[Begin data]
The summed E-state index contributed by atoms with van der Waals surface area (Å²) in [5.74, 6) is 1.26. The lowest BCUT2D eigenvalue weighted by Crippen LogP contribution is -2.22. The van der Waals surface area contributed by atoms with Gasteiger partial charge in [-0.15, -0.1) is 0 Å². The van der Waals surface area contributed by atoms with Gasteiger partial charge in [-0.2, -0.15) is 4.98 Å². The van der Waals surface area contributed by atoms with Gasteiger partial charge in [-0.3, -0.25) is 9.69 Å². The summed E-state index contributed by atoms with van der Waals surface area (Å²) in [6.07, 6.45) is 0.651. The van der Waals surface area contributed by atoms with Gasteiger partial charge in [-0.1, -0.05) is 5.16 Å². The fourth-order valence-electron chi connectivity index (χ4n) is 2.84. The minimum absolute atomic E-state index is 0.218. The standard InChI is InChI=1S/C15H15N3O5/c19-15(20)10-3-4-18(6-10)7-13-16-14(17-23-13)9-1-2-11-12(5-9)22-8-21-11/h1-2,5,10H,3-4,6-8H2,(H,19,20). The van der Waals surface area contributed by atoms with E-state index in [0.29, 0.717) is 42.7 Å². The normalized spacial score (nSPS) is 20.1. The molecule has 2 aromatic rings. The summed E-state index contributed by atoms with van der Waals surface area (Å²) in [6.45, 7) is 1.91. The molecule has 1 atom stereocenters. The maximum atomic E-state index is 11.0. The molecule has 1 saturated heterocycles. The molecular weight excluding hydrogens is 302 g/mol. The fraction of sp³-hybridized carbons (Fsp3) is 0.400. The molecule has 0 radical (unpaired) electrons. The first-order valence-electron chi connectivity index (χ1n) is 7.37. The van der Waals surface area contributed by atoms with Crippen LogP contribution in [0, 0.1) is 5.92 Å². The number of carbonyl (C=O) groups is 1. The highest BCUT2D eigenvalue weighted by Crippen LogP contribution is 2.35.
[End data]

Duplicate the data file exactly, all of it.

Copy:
The summed E-state index contributed by atoms with van der Waals surface area (Å²) in [5.74, 6) is 1.26. The lowest BCUT2D eigenvalue weighted by Crippen LogP contribution is -2.22. The van der Waals surface area contributed by atoms with Gasteiger partial charge in [-0.15, -0.1) is 0 Å². The van der Waals surface area contributed by atoms with Gasteiger partial charge in [-0.2, -0.15) is 4.98 Å². The van der Waals surface area contributed by atoms with Gasteiger partial charge in [-0.3, -0.25) is 9.69 Å². The summed E-state index contributed by atoms with van der Waals surface area (Å²) in [6.07, 6.45) is 0.651. The van der Waals surface area contributed by atoms with Gasteiger partial charge in [-0.1, -0.05) is 5.16 Å². The fourth-order valence-electron chi connectivity index (χ4n) is 2.84. The minimum absolute atomic E-state index is 0.218. The standard InChI is InChI=1S/C15H15N3O5/c19-15(20)10-3-4-18(6-10)7-13-16-14(17-23-13)9-1-2-11-12(5-9)22-8-21-11/h1-2,5,10H,3-4,6-8H2,(H,19,20). The van der Waals surface area contributed by atoms with E-state index in [0.29, 0.717) is 42.7 Å². The normalized spacial score (nSPS) is 20.1. The molecule has 2 aromatic rings. The summed E-state index contributed by atoms with van der Waals surface area (Å²) in [6.45, 7) is 1.91. The molecule has 1 atom stereocenters. The maximum atomic E-state index is 11.0. The molecule has 1 saturated heterocycles. The molecular weight excluding hydrogens is 302 g/mol. The fraction of sp³-hybridized carbons (Fsp3) is 0.400. The molecule has 0 radical (unpaired) electrons. The first-order valence-electron chi connectivity index (χ1n) is 7.37. The van der Waals surface area contributed by atoms with Crippen LogP contribution in [0, 0.1) is 5.92 Å². The number of carbonyl (C=O) groups is 1. The highest BCUT2D eigenvalue weighted by Crippen LogP contribution is 2.35.